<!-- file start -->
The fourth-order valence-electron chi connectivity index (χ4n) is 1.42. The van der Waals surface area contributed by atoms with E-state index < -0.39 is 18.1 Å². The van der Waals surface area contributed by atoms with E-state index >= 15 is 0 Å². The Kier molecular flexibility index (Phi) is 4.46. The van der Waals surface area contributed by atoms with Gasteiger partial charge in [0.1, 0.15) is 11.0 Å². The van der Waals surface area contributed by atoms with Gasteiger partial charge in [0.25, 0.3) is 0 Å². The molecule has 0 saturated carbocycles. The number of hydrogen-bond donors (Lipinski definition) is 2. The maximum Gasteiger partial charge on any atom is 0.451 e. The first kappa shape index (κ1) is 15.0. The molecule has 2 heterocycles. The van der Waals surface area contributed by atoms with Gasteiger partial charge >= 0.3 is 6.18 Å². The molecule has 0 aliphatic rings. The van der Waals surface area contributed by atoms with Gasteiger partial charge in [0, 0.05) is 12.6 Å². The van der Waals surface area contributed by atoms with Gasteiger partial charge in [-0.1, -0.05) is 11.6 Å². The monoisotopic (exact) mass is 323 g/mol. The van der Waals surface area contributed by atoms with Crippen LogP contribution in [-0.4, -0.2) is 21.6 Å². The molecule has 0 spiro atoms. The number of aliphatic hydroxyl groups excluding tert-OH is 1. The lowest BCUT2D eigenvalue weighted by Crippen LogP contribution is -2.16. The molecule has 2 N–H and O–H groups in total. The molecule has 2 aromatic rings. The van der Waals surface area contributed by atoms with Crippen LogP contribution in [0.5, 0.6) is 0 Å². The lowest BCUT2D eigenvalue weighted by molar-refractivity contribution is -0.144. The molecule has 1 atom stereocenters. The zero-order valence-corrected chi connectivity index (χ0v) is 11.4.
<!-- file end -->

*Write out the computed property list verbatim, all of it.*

The fourth-order valence-electron chi connectivity index (χ4n) is 1.42. The van der Waals surface area contributed by atoms with E-state index < -0.39 is 18.1 Å². The van der Waals surface area contributed by atoms with E-state index >= 15 is 0 Å². The Kier molecular flexibility index (Phi) is 4.46. The van der Waals surface area contributed by atoms with Gasteiger partial charge in [0.1, 0.15) is 11.0 Å². The van der Waals surface area contributed by atoms with Gasteiger partial charge in [0.25, 0.3) is 0 Å². The molecule has 0 saturated carbocycles. The number of hydrogen-bond donors (Lipinski definition) is 2. The maximum Gasteiger partial charge on any atom is 0.451 e. The first kappa shape index (κ1) is 15.0. The molecule has 2 heterocycles. The van der Waals surface area contributed by atoms with Gasteiger partial charge >= 0.3 is 6.18 Å². The molecule has 0 aliphatic rings. The van der Waals surface area contributed by atoms with Gasteiger partial charge in [0, 0.05) is 12.6 Å². The van der Waals surface area contributed by atoms with Gasteiger partial charge in [-0.1, -0.05) is 11.6 Å². The monoisotopic (exact) mass is 323 g/mol. The van der Waals surface area contributed by atoms with Crippen LogP contribution in [-0.4, -0.2) is 21.6 Å². The molecule has 0 spiro atoms. The number of aliphatic hydroxyl groups excluding tert-OH is 1. The lowest BCUT2D eigenvalue weighted by Crippen LogP contribution is -2.16. The molecule has 2 N–H and O–H groups in total. The molecule has 2 aromatic rings. The van der Waals surface area contributed by atoms with Crippen LogP contribution in [0.5, 0.6) is 0 Å². The lowest BCUT2D eigenvalue weighted by molar-refractivity contribution is -0.144. The molecule has 1 atom stereocenters. The zero-order valence-corrected chi connectivity index (χ0v) is 11.4.